As athletes our training logs are filled with pounds lifted, plays made, distances traveled and paces held. There is no doubt these are vital factors to increase performance, but how can the timing of these practices play into improved performance? In this post I will review the effects of training at different times of the day and reveal important facts that can help you in your next competition-so keep reading!
Circadian Rhythm is the body’s internal clock that regulates autonomic biological processes including sleep-wake cycles, hormones, body temperature and more. The body’s rhythm changes in a predictable manner throughout the day. This means that an individual’s arousal, strength and hormone release (all factors that affect performance) are different at 7am than at 3pm. Let’s explore some studies that used this knowledge in relation to performance in athletics.
Morning, Afternoon or Night?
There are many studies exploring the best time of day to exercise leading to maximum performance. One study testing maximal power output in the morning vs. evening concluded the greatest maximal power output was in afternoon training sessions as opposed to morning sessions. Another study found similar results concluding that in a test of repeated sprints, evening performance had a greater power output than the morning for the first sprint of six. However, after that first sprint of increased power there was no significant difference between morning and evening training sessions on the next five repeated sprints. Meaning, that while maximal power is shown to be greatest in an afternoon training session, fatigability is not effected by the time of day. Further studies support these conclusions finding that sub-maximal exercise performance is not affected by the time of day. For clarification, a sub-maximal exercise might be a longer swim set or run where at no point are you going all out, while an example of a maximal exercise is finding your 1-rep max for a back squat in the weight room. In recap, these studies support that strength training performance is the best in the afternoon while endurance or cardio-based training performance are not correlated with time of day.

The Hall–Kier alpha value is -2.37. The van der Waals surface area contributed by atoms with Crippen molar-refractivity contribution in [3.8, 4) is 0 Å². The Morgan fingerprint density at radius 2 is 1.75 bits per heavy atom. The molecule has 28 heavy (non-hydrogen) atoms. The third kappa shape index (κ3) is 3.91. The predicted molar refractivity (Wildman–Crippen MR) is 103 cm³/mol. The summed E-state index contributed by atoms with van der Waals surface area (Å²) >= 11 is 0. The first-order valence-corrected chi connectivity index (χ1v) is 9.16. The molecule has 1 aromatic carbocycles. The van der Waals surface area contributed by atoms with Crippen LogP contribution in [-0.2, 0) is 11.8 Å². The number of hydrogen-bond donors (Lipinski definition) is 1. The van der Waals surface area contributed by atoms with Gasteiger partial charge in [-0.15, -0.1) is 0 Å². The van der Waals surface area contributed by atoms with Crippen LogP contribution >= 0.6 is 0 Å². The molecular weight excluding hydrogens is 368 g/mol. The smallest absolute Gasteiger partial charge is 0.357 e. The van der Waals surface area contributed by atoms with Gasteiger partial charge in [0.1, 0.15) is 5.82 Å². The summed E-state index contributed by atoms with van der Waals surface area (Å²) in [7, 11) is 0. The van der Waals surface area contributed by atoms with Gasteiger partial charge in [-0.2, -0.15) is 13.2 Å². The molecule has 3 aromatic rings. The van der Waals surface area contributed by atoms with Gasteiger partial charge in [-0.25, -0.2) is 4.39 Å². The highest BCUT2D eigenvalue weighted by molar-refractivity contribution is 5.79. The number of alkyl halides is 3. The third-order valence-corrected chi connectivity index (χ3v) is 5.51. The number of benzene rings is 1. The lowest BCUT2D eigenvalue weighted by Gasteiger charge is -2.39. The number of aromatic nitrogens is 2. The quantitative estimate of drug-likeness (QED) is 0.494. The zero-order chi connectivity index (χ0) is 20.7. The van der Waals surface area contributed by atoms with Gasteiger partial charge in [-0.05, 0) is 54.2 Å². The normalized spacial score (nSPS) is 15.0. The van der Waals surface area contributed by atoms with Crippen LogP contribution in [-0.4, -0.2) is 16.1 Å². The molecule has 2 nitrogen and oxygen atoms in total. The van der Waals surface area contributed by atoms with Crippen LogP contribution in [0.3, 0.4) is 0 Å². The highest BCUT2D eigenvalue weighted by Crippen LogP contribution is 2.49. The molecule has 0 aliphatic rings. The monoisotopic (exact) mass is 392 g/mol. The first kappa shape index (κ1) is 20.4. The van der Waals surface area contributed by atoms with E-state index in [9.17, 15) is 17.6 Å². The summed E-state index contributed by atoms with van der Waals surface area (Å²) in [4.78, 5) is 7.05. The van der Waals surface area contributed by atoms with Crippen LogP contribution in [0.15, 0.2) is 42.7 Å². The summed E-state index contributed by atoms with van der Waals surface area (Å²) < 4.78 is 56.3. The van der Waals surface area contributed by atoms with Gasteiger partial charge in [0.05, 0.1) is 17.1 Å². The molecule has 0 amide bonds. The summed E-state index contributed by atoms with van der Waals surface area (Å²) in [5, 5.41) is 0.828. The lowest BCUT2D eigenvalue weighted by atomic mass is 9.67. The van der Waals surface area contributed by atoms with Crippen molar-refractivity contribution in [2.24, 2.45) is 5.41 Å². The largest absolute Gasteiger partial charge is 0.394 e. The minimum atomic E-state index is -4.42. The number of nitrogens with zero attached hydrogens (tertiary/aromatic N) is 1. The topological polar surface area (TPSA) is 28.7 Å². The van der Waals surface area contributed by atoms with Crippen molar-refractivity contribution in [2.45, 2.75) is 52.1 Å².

Specificity in Training to improve Performance
Specificity is the notion that practice should reflect the sport/competition type you are training for. For this post, this principle corresponds to the timing of your practice in relation to your competition time. When training at a specific time of day regularly, your body increases it’s work capacity at that specific time. This becomes important because if an athlete’s competition is in the morning but he is only training in the evening, he will fail to reach peak preparedness. Thus, Take a look at competitive swimmers, they typically train in the early morning and then again in the afternoon. This is perfect prep for most major competitions that hold swim trials in the morning and finals in the afternoon/evening.
- While maximal power increases (in the afternoon), fatigability remains independent of the time of day.
- Maximal power in weight lifting, cycling and sprinting are highest in afternoon training sessions
- Sub-maximal exercise is not affected by the time of day meaning that is no ideal time for endurance and cardio training throughout the day.
- Include training sessions at the time of day your competition will be in maximize training adaptations.
- Racine’s, S. et al. Maximal power, but not fatigability, is greater during repeated sprints performed in the afternoon. Chronobiol Int. 2010 Jun;27(4):855-64.
- Racinais, S. et al. Morning versus evening power output and repeated-sprint ability. Chronobiol Int. 2005;22(6):1029-39.
- Reilly, T and R. Garrett. Investigation of diurnal variation in sustained exercise performance. Ergonomics. 1998 Aug;41(8):1085-94.